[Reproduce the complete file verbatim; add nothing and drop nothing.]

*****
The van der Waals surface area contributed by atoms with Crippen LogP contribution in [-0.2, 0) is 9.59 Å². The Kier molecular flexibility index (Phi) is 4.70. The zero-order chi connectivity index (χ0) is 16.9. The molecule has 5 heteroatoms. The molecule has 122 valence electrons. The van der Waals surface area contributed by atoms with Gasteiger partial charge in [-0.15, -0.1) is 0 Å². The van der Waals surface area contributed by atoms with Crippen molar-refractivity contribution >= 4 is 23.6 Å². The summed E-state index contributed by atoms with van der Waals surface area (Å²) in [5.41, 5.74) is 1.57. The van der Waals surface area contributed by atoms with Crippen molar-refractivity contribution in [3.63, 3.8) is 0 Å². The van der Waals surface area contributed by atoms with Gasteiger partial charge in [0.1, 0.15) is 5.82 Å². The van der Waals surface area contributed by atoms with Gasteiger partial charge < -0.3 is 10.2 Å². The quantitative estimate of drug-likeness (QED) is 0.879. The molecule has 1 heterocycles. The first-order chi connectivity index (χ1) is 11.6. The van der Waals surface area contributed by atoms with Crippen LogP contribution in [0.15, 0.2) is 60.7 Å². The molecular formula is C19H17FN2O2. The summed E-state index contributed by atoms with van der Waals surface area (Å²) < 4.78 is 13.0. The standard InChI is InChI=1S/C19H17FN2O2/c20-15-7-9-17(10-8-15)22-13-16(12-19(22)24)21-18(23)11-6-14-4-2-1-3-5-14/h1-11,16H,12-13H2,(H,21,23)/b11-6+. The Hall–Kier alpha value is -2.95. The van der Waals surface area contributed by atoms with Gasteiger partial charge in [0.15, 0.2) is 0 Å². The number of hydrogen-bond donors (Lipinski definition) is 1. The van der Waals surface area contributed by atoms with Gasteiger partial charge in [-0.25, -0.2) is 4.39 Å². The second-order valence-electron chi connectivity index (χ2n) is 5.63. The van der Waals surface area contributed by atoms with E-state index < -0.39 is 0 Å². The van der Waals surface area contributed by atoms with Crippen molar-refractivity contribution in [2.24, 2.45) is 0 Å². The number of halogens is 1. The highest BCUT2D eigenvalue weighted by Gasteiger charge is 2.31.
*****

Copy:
The van der Waals surface area contributed by atoms with Crippen LogP contribution in [-0.2, 0) is 9.59 Å². The Kier molecular flexibility index (Phi) is 4.70. The zero-order chi connectivity index (χ0) is 16.9. The molecule has 5 heteroatoms. The molecule has 122 valence electrons. The van der Waals surface area contributed by atoms with Gasteiger partial charge in [-0.15, -0.1) is 0 Å². The van der Waals surface area contributed by atoms with Crippen molar-refractivity contribution >= 4 is 23.6 Å². The summed E-state index contributed by atoms with van der Waals surface area (Å²) in [5.41, 5.74) is 1.57. The van der Waals surface area contributed by atoms with Crippen molar-refractivity contribution in [3.63, 3.8) is 0 Å². The van der Waals surface area contributed by atoms with Gasteiger partial charge in [0.1, 0.15) is 5.82 Å². The van der Waals surface area contributed by atoms with Gasteiger partial charge < -0.3 is 10.2 Å². The quantitative estimate of drug-likeness (QED) is 0.879. The molecule has 1 heterocycles. The first-order chi connectivity index (χ1) is 11.6. The van der Waals surface area contributed by atoms with Crippen LogP contribution in [0.15, 0.2) is 60.7 Å². The molecular formula is C19H17FN2O2. The summed E-state index contributed by atoms with van der Waals surface area (Å²) < 4.78 is 13.0. The standard InChI is InChI=1S/C19H17FN2O2/c20-15-7-9-17(10-8-15)22-13-16(12-19(22)24)21-18(23)11-6-14-4-2-1-3-5-14/h1-11,16H,12-13H2,(H,21,23)/b11-6+. The Hall–Kier alpha value is -2.95. The van der Waals surface area contributed by atoms with Gasteiger partial charge in [0.15, 0.2) is 0 Å². The number of hydrogen-bond donors (Lipinski definition) is 1. The van der Waals surface area contributed by atoms with Gasteiger partial charge in [-0.25, -0.2) is 4.39 Å². The second-order valence-electron chi connectivity index (χ2n) is 5.63. The van der Waals surface area contributed by atoms with E-state index < -0.39 is 0 Å². The van der Waals surface area contributed by atoms with Crippen molar-refractivity contribution in [2.24, 2.45) is 0 Å². The number of halogens is 1. The highest BCUT2D eigenvalue weighted by Gasteiger charge is 2.31.